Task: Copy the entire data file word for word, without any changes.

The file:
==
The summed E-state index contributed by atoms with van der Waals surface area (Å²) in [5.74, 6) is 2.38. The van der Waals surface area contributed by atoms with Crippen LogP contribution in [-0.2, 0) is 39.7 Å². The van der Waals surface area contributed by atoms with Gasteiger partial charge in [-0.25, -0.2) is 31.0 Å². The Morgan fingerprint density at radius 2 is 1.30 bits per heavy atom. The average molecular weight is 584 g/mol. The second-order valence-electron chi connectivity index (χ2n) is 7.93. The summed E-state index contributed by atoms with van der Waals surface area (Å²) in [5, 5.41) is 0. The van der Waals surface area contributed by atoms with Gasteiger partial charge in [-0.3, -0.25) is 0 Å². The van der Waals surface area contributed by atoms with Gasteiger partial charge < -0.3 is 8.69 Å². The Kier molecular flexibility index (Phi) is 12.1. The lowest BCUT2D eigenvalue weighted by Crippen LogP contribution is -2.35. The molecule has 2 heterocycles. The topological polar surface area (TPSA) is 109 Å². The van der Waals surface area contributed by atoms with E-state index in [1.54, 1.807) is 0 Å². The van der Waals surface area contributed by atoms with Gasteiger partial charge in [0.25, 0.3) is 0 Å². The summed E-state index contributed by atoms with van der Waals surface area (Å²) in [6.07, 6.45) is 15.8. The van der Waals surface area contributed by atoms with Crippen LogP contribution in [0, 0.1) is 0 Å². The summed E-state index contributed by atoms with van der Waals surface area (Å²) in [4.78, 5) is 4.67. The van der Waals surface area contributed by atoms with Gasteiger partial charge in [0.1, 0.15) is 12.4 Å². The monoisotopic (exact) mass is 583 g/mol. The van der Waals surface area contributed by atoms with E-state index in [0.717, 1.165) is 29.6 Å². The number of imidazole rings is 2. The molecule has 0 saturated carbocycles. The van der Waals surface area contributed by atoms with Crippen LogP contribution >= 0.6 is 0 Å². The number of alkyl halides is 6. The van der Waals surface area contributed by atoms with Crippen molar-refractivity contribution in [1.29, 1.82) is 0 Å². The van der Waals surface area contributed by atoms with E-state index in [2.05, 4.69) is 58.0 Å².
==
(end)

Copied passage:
The summed E-state index contributed by atoms with van der Waals surface area (Å²) in [5.74, 6) is 2.38. The van der Waals surface area contributed by atoms with Crippen LogP contribution in [-0.2, 0) is 39.7 Å². The van der Waals surface area contributed by atoms with Gasteiger partial charge in [-0.25, -0.2) is 31.0 Å². The Morgan fingerprint density at radius 2 is 1.30 bits per heavy atom. The average molecular weight is 584 g/mol. The second-order valence-electron chi connectivity index (χ2n) is 7.93. The summed E-state index contributed by atoms with van der Waals surface area (Å²) in [5, 5.41) is 0. The van der Waals surface area contributed by atoms with Gasteiger partial charge in [-0.3, -0.25) is 0 Å². The van der Waals surface area contributed by atoms with Gasteiger partial charge < -0.3 is 8.69 Å². The Kier molecular flexibility index (Phi) is 12.1. The lowest BCUT2D eigenvalue weighted by Crippen LogP contribution is -2.35. The molecule has 2 heterocycles. The topological polar surface area (TPSA) is 109 Å². The van der Waals surface area contributed by atoms with E-state index in [1.54, 1.807) is 0 Å². The van der Waals surface area contributed by atoms with Gasteiger partial charge in [0.25, 0.3) is 0 Å². The summed E-state index contributed by atoms with van der Waals surface area (Å²) in [6.07, 6.45) is 15.8. The van der Waals surface area contributed by atoms with Crippen LogP contribution in [0, 0.1) is 0 Å². The summed E-state index contributed by atoms with van der Waals surface area (Å²) in [4.78, 5) is 4.67. The van der Waals surface area contributed by atoms with Gasteiger partial charge in [0.1, 0.15) is 12.4 Å². The monoisotopic (exact) mass is 583 g/mol. The van der Waals surface area contributed by atoms with E-state index in [0.717, 1.165) is 29.6 Å². The number of imidazole rings is 2. The molecule has 0 saturated carbocycles. The van der Waals surface area contributed by atoms with Crippen LogP contribution >= 0.6 is 0 Å². The number of alkyl halides is 6. The van der Waals surface area contributed by atoms with Crippen molar-refractivity contribution in [1.29, 1.82) is 0 Å². The van der Waals surface area contributed by atoms with E-state index in [2.05, 4.69) is 58.0 Å².